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Year : 2012  |  Volume : 7  |  Issue : 3  |  Page : 235-236

Rhombencephalo-synapsis with turricephaly

1 Department of Radiodiagnosis, Indira Gandhi Medical College (IGMC), Shimla, Himachal Pradesh, India
2 Department of Medicine, Indira Gandhi Medical College (IGMC), Shimla, Himachal Pradesh, India

Date of Web Publication25-Jan-2013

Correspondence Address:
Vikas Bhatia
Senior Resident IGMC, Shimla
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Source of Support: None, Conflict of Interest: None

DOI: 10.4103/1817-1745.106491

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How to cite this article:
Bhatia V, Sood R G, Jhobta A, Panda P. Rhombencephalo-synapsis with turricephaly. J Pediatr Neurosci 2012;7:235-6

How to cite this URL:
Bhatia V, Sood R G, Jhobta A, Panda P. Rhombencephalo-synapsis with turricephaly. J Pediatr Neurosci [serial online] 2012 [cited 2022 Dec 6];7:235-6. Available from: https://www.pediatricneurosciences.com/text.asp?2012/7/3/235/106491

Dear Sir,

Rhombencephalosynapsis is a rare malformation characterized by fused cerebellar hemispheres, fused dentate nuclei, and vermian agenesis. It has varied clinical presentations and is usually diagnosed in childhood or infancy. However, uncommonly, it may be detected in adult patients. Classic features are evident on magnetic resonance imaging (MRI); however, computed tomography (CT) may be able to suggest the diagnosis.

A nine-month-old female child presented with global developmental delay. There was no history suggestive of birth asphyxia. She had a normal full-term vaginal delivery. On examination, she had a developmental age of 4-5 months and a development quotient of 66%. She presented with a single episode of a partial seizure for which CT of the head was done.

On contrast enhanced computed tomography (CECT) of the brain, there was absence of vermis, with fused cerebellar hemispheres and a diamond-shaped fourth ventricle suggestive of rhombencephalosynapsis [Figure 1] and [Figure 2]. There was also evidence of turricephaly or tower skull, best depicted on volume-rendered images [Figure 3]. No other structural defects were seen in the brain. The MRI of the patient was not done due to financial constraints, but the CT features in this case were characteristic of rhombencephalosynapsis.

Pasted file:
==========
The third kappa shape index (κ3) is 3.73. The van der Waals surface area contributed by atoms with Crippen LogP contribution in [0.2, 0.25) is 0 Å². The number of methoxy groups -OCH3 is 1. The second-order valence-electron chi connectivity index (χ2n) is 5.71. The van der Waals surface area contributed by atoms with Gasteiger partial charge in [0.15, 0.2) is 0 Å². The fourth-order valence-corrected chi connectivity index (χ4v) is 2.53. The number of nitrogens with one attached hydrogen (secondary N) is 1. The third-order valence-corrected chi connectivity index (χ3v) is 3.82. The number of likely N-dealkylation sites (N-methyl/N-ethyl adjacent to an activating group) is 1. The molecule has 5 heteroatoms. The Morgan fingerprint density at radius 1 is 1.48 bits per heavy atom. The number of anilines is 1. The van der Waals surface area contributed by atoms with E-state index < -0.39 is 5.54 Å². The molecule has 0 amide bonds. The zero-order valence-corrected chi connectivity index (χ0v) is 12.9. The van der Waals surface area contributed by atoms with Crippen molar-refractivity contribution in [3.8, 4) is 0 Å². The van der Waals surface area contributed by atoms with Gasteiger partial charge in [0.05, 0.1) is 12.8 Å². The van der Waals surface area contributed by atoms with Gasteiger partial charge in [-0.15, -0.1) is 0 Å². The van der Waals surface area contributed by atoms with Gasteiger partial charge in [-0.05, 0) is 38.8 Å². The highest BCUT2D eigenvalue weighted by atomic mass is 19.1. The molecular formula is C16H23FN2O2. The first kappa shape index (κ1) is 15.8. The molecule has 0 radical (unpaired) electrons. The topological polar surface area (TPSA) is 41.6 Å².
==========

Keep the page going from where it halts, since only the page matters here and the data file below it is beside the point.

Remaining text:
Figure 1: Axial computed tomography of the brain showing absence of vermis with fused cerebellar hemispheres

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Figure 2: Axial computed tomography image showing diamond-shaped fourth ventricle (arrow)

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Figure 3: Volume-rendered image showing evidence of turricephaly

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Rhombencephalosynapsis is an uncommon malformation of the posterior fossa which is characterized by vermian agenesis or severe hypogenesis, fusion of the cerebellar hemispheres, and fusion of the dentate nuclei. It is thought to be due to maldevelopment of the rhombic lips in the early fetal period and to occur following an insult between the 28 th and 44 th day of gestation. [1] The first description of rhombencephalosynapsis was published by Obersteiner in 1914. [2] The clinical presentation of these patients is variable and depends on the presence of posterior fossa and other structural abnormalities. No specific clinical syndrome has been associated, and most cases are detected in infancy or childhood. [3]

Most symptomatic patients have supratentorial anomalies and a rudimentary cerebellum. The usual clinical manifestations include hypotonia, motor and cerebellar dysfunction, strabismus, and developmental delays. [4] The largest series showed a wide range of findings which varied from mild truncal ataxia and normal intelligence to cerebral palsy. [5] Many patients die in infancy; however, occasional reports of findings detected in adult age are present. There is poor correlation between neuroimaging findings and clinical manifestations. [3] CT has been less commonly reported to suggest the diagnosis. The MR features of rhombencephalosynapsis are characteristic. A diamond-shaped fourth ventricle, instead of the normal crescent shape, is seen on axial sections; a flat and uninterrupted continuity of the base of the cerebellar hemispheres, transversely oriented folia in the inferior cerebellum, and large corpus medullare are seen, all of which represent fused cerebellar hemispheres. There can be associated deficiency or absence of the septum pellucidum, dysgenesis of the corpus callosum and the anterior commissure, fused fornices, and fused thalami. [1]

   References Top

1.Utsonomiya H, Takano K, Ogasawara T, Hashimoto T, Fukushima T, Okazaki M. Rhombencephalosynapsis: Cerebellar Embryogenesis. AJNR Am J Neuroradiol 1998;19:547-9.  Back to cited text no. 1
2.Obersteiner H. Ein Kleinhirn ohne Wurm. Arb Neurol Inst (Wien) 1914;21:124-36.  Back to cited text no. 2
3.Mendonca JL, Natal MR, Viana SL, Coimbra PP, Viana MA, Matsumine M. Rhombencephalosynapsis: CT and MRI findings. Neurol India 2004;52:118-20.  Back to cited text no. 3
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4.Barkovich, AJ. Congenital malformations of the brain and skull. In: Barkovich, AJ, editor. Pediatric neuroimaging. 3 rd ed. Philadelphia: Lippincott Williams and Wilkins; 2000. p. 251-382.  Back to cited text no. 4
5.Toelle SP, Yalcinkaya C, Kocer N, Deonna T, Overweg-Plandsoen WC, Bast T, et al. Rhombencephalosynapsis: Clinical Findings and Neuroimaging in 9 Children. Neuropediatrics 2002;33:209-14.  Back to cited text no. 5


  [Figure 1], [Figure 2], [Figure 3]


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